Haha! How about that wooden statue of the waitress when you come in the door--the one with granny head on the really stacked, young body. That thing creeps me out.

                    Yeah, the decor in the Anchor Bar is...interesting.

                  2. re: biondanonima

                    Excellent purist post! Thank you biodanima!
                    I am famous, well - er - here in Seattle... far from Buffalo, for my Superbowl wings, and I am glad to hear I make 'em almost like your post.
                    only difference, I marinate my wings pre-fry in buttermilk, s&p, smoked paprika, garlic powder, lemon peel zest and a little worstechire sauce.
                    Drain well, pat dry, fry.
                    Follow your above saucing directions, and do the medium ratio of Franks to butter.
                    Always serve with homemade blue cheese dressing, and lot's of crisped celery standing in ice water. Aaahhh. My favorite touchdown of the day!

                    1. re: gingershelley

                      And that may earn you a PAT!
                      (radicals, shuuddd uuppp).

                      1. re: Veggo

                        Veggo, what does PAT stand for?
                        (my initial thought is hehehee, but for what? Please enlighten me:)

                        1. re: gingershelley

                          sorry to disappoint, ginger, there is no feel-good to it ; it's a Point After Touchdown. But creative people...oh, nevermind.

                          1. re: Veggo

                            Well, Veggo, there is a feel-good to my wonderful hot wings, blue cheese dip and crispy celery, so there!

                            1. re: gingershelley

                              I am rooting for your team. Which team?

                              1. re: Veggo

                                New England; so I have an excuse to make homemade clam chowder and crab cakes, in addition to wings:)

                                  1. re: MsBees

                                    For food, or football finesse, or both Ms Bees? :)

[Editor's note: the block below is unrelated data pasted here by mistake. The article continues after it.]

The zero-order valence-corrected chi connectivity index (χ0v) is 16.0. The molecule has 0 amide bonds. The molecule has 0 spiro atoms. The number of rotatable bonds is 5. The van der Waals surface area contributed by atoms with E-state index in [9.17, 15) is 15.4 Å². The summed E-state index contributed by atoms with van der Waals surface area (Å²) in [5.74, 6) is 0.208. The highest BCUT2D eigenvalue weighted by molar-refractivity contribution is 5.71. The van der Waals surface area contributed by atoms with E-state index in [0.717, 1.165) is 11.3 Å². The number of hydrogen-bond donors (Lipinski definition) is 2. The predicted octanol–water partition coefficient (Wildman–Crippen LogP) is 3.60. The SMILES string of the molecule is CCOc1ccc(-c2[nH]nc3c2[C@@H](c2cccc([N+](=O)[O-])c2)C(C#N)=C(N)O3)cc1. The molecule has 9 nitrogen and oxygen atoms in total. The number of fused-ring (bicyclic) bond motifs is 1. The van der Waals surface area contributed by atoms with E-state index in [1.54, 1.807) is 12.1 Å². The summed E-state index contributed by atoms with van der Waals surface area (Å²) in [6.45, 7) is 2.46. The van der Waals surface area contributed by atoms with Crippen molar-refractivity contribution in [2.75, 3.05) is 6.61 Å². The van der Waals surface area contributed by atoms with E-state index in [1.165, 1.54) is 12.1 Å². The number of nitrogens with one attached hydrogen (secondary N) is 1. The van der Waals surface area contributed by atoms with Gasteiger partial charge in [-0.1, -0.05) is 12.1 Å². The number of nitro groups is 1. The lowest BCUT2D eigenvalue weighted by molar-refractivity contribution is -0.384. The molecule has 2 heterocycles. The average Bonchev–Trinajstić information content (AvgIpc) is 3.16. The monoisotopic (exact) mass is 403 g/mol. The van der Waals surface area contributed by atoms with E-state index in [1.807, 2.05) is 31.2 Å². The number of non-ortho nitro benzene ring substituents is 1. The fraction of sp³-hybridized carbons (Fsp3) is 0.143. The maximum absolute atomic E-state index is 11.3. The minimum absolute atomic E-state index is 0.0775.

1. re: gingershelley

                                      Hahaha well I live in Massachusetts so I am definitely a Pats fan. But I also love the chowder and crab cake :)

                    2. re: biondanonima

                      Absolutely agree. my husband is from buffalo, and I lived there with him a few years the difference betwweb NY wings and vs wings is unbelievable.

                      Sorry for typos, IM on my phone which wont let me go back.

                      Flabby wings are disgusting. I prefer to cook mine just a little too much. when we have a party I sometimes double fry mine. I will partially fry ahead of time and then do again at service unsauced.

                      Franks is the key, and I have found that margarine works better in making the sauce adhere than butter. which is blasphemy for me as a margarine hater

                      We also grill our wings sometimes, just to be healthier I guess.. its good tho!

                      And it must be blue cheese and not ranch

                      1. re: Goatjunky

                        Re: the double fry - this is a very good way to do it if you want to serve a LOT of wings all at once. Excellent suggestion Goatjunky! I sometimes do this - I find that a 2-3 minute refry at a high temp is enough to recrisp the skin.

                        Grilled wings are tasty too but they're definitely not the real deal!

                        1. re: biondanonima

                          Great idea, especially when you have to serve a lot of wings! You said you refry them at a high temp is that 375 or higher?Do you know if I can cook them early in the day, refrigerate them and then recrisp them right before serving?

                          1. re: MsBees

                            I usually refry them from room temp, so that the cold wings don't drag down the temperature of the oil too much. A quick flash fry with the oil at 375 works for me - I usually do quite a lot of them at once when I refry, so even though they're room temp they bring down the temperature of the oil quite a bit.

                            Also, although I've never tried it, I suspect that you could probably get a very good final product by baking them until they're just cooked, then flash frying before service. It wouldn't be my preferred method but if I wanted to make more than 100 or so and I didn't want to be in the kitchen all night, I might try it.

                            1. re: biondanonima

                              biondanonimia thank you so much for your help. I've tried the baking but never frying them afterwards. At some point I may test that method but this is may be my senior in college last super bowl party with us so I'll cook it my normal way with your refrying method.

                              Thanks again

                              1. re: biondanonima

                                Hi Blondanonima. Did you ever end of trying the baking and then re-crisping in the fryer? That certainly would be a time saver. :::sigh::: although because I'm doing so many I am thinking about frying early ( I fry them very crispy) then reheating in the oven right before service and then and only then saucing them. What do you think?

                                1. re: MsBees

                                  I'm making these baked Buffalo wings today. I've had a lot of success w this guy's recipes before and these look great:


                                  1. re: MsBees